In addition to offering systems and tools to monitor and manage energy usage, Extron also makes sure its own products contribute to efficiency and sustainability.

“We evaluate new technologies and components, and stresstest designs to find ways to make our power supplies even better,” Stiehl says. “One recent technological advance in electronic component manufacturing is the use of Gallium Nitride – GaN. This next-generation material has begun replacing silicon as the material of choice when manufacturing semiconductors. Benefits include improved power efficiency and lower operating temperatures, which also increases the reliability and MTBF of our already-dependable power supplies even further.”

Money matters

Developing products that are more energy efficient can often be an uphill battle. Additional research and development often means that more components will be required to maximise the energy efficiency of a product, conversely pushing product prices up but saving money on energy consumption in the long term.

Golding explains: “We’ve spent a lot of money on research and development to make our products more efficient. Our team designed a fanless product for example that uses less energy. But there’s a lot of elements that needed to go into that to design it. With products like these, you will save money in the long run through energy savings, which can be a frustrating conversation because it’s very hard to get a quick and immediate fix.”

Fanicchi concurs: “When you buy a product, you should also consider the cost of ownership. Sometimes, a person can go for a cheaper product, but this can cost more in the long term because of maintenance and high energy costs. It’s better to spend a bit more to achieve 40% less energy consumption.

“It’s always tough to talk about energy saving with amplifiers as you are talking about a product that can deliver 40,000W over eight channels, but it’s good to know that if you need that power then you can save money on bills using a product with more efficient energy usage. It’s something that should be seriously taken into account.”

Photo credit: rawf8/

The question of pricing is an important factor for both integrators and end users to consider. Many companies and individuals are increasingly aware of their carbon footprint and with rising energy bills, that question is becoming more important than ever.

As prices increase, what becomes more important? A cheaper product that offers short-term savings in cash? Or a potentially more expensive product that saves money in the long run?

Mäkivirta adds: “One of the fundamental questions is ‘are customers willing to pay additional money for environmental friendliness of the products that they are using?’ This is a difficult question, as some companies are becoming more ecoconscious and that focus is increasing. We have a harder nut to crack when it comes to individual consumers and price is a very significant factor in all of this.”

Come together? 

The AV industry is home to a lot of standards, but a standard for energy efficiency across the board is lacking in the pro-AV world. While some companies are attempting to implement their own green initiatives, the playing field remains uneven. What approach should be taken to bring energy efficiency standards to the forefront of the industry?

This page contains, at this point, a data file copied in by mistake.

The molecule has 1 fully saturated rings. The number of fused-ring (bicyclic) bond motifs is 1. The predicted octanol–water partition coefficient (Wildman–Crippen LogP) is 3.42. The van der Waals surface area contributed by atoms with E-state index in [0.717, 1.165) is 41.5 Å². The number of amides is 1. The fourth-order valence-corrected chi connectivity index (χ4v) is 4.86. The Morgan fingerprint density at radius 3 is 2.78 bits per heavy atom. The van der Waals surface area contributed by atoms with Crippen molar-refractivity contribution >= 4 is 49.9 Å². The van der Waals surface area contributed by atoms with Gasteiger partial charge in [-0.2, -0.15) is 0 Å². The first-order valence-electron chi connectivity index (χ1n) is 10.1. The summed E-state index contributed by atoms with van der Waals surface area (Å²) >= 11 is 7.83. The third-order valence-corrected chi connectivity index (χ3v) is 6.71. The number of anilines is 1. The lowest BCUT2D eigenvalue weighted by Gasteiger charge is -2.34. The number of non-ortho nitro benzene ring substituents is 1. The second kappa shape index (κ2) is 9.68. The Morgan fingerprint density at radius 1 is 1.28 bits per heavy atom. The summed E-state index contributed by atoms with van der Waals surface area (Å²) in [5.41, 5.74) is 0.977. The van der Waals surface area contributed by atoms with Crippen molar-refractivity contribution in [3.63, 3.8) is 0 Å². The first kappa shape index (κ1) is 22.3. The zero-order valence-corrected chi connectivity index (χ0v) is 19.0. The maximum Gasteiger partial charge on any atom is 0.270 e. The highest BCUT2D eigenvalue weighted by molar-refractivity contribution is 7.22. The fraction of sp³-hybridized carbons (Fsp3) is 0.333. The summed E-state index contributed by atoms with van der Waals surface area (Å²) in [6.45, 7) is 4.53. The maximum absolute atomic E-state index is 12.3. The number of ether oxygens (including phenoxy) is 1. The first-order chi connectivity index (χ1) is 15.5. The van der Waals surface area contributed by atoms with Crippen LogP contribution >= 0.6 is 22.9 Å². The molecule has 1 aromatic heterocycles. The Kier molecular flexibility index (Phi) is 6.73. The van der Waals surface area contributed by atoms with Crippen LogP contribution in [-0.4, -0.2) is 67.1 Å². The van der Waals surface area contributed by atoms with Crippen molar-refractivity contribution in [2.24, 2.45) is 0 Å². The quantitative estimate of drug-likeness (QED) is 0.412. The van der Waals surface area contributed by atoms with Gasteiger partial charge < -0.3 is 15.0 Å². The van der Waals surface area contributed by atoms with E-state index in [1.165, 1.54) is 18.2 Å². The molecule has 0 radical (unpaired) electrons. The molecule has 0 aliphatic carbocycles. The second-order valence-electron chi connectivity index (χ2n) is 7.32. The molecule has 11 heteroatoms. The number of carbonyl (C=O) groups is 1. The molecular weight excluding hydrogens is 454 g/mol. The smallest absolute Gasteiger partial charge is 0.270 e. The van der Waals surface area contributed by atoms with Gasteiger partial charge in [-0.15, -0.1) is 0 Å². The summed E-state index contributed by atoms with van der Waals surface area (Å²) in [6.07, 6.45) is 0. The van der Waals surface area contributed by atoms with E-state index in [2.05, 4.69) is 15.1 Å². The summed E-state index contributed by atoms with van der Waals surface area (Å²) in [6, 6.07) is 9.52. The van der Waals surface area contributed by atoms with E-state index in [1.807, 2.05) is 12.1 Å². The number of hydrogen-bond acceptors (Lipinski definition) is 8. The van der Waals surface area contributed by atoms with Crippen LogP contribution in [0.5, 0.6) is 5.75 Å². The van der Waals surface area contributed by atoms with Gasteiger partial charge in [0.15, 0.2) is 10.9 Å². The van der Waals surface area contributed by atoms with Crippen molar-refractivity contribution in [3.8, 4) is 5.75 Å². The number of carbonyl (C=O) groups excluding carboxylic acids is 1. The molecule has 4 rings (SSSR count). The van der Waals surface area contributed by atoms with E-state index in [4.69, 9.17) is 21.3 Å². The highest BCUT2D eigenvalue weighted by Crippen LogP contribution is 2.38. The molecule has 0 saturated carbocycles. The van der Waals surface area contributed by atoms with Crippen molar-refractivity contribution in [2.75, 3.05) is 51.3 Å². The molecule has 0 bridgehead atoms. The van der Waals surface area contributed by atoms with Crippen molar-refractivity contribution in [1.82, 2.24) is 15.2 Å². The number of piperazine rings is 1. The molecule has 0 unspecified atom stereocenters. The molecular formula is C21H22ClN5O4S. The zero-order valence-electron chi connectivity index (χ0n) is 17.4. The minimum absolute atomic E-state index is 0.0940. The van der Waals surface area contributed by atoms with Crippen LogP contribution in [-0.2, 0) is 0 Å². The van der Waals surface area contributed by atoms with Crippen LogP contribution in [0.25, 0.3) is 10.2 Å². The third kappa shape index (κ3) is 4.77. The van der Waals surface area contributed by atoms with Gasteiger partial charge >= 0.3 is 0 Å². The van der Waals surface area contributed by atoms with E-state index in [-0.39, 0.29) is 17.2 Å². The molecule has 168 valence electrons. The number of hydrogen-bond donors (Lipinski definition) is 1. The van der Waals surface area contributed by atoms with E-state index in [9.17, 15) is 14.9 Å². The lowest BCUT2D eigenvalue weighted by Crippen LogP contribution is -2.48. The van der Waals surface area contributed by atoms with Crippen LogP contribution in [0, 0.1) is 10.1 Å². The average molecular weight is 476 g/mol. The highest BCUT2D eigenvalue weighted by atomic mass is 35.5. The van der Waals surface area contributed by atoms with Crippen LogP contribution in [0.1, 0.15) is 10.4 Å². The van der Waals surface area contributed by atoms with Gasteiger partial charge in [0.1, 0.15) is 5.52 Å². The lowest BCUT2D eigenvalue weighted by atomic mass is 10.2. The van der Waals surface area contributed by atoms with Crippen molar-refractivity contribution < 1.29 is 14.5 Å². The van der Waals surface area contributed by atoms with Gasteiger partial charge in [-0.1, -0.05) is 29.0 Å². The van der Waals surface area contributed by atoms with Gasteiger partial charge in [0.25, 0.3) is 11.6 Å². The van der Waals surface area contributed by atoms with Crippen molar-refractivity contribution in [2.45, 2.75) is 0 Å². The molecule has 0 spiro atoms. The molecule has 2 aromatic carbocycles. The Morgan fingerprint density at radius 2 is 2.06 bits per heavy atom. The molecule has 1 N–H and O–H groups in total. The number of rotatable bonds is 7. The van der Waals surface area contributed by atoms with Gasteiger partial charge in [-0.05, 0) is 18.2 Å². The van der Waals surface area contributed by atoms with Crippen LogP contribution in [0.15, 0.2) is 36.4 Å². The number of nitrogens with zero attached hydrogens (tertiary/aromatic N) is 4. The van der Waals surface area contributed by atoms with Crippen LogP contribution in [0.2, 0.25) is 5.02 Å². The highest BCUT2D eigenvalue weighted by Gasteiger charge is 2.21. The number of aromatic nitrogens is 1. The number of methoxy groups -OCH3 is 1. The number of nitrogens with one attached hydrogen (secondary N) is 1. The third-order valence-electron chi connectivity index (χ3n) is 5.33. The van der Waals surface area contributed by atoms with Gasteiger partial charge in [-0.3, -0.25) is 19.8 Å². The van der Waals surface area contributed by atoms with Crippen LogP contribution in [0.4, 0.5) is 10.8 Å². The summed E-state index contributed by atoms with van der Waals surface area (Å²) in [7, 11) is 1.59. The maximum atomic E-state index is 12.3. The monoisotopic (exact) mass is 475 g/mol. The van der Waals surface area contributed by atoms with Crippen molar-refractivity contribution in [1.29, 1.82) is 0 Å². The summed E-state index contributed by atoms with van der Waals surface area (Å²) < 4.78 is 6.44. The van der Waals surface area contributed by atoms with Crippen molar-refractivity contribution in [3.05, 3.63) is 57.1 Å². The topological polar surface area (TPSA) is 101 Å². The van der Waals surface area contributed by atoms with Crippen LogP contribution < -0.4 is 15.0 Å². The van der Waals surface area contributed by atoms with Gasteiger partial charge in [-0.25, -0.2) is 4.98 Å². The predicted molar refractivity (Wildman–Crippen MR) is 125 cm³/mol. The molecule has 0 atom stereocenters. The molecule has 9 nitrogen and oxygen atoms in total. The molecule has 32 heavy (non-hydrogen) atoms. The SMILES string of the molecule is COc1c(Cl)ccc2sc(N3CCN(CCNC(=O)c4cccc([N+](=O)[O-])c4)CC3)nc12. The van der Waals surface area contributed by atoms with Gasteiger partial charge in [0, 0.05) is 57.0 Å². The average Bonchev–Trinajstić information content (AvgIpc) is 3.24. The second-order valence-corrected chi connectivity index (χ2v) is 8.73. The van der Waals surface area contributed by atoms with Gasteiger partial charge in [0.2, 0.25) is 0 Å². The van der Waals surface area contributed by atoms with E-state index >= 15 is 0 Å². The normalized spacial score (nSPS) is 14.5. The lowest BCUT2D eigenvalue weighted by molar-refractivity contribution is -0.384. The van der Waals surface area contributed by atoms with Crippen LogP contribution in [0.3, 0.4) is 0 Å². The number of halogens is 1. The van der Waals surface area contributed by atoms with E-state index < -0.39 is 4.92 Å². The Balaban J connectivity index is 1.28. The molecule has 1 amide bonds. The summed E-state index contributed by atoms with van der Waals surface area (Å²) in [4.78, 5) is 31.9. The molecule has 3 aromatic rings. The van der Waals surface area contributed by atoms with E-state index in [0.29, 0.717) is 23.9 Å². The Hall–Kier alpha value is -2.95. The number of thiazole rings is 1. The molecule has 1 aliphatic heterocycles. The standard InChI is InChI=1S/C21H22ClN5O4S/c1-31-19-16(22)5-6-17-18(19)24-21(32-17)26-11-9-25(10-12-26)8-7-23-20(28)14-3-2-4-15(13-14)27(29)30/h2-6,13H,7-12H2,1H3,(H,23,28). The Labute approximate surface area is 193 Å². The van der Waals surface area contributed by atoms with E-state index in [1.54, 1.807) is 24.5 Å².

Should this approach be handled industry-wide or on a company-by-company basis? “There is no AV industry standard for audio energy efficiency” says Fanicchi, “There are labels such as Energy Star that you can use, but it is targeted towards the consumer market, not the professional. It doesn’t make much sense to use this, especially for products such as amplifiers because they cannot be run on a low level of power.

“There is also the LEED building standard [to improve efficiency and lower carbon emissions] but there is nothing tailor made for this industry, there is no third-party board to prove energy efficiency of a product. It would be good to have a third-party organisation that can monitor this, especially given the situation we are in now, focused on energy efficiency and the green agenda.”

“The industry wide approach would be useful, as you have the same rules for everybody”, says Mäkivirta. “This tends to motivate companies more as it’s not a question of calculating how much you could earn or lose by focusing on energy efficiency. The industry would be doing itself a great favour if it held up the values of efficient use of resources and smarter use of energy, this would be a win for everybody in the long run.”

From a manufacturer perspective, maintaining control of every aspect of production can assist in creating energy-efficient products. Stiehl says: “Engineers must consider each specified component and how it impacts the overall energy footprint of the product. As energy efficiency standards evolve, it can become a bigger challenge to meet the new requirements. It can be simplified by retaining complete control over a product’s design, from individual components and chips to the design of the power supply.

It is not uncommon for a manufacturer to implement third-party internal or external power supplies into a product or to use standardised power supply designs. By designing and manufacturing our own products and power supplies, we are able to retain complete mastery of energy efficiency.”

Golding closes: “Like many topics that the AV industry is faced with, everybody needs to do their bit and also work together as a combined force. We’re not the only LED manufacturer in this industry, so we all need to play our part as an individual company and join forces as an industry to address this issue.”

Main photo credit: petrmalinak/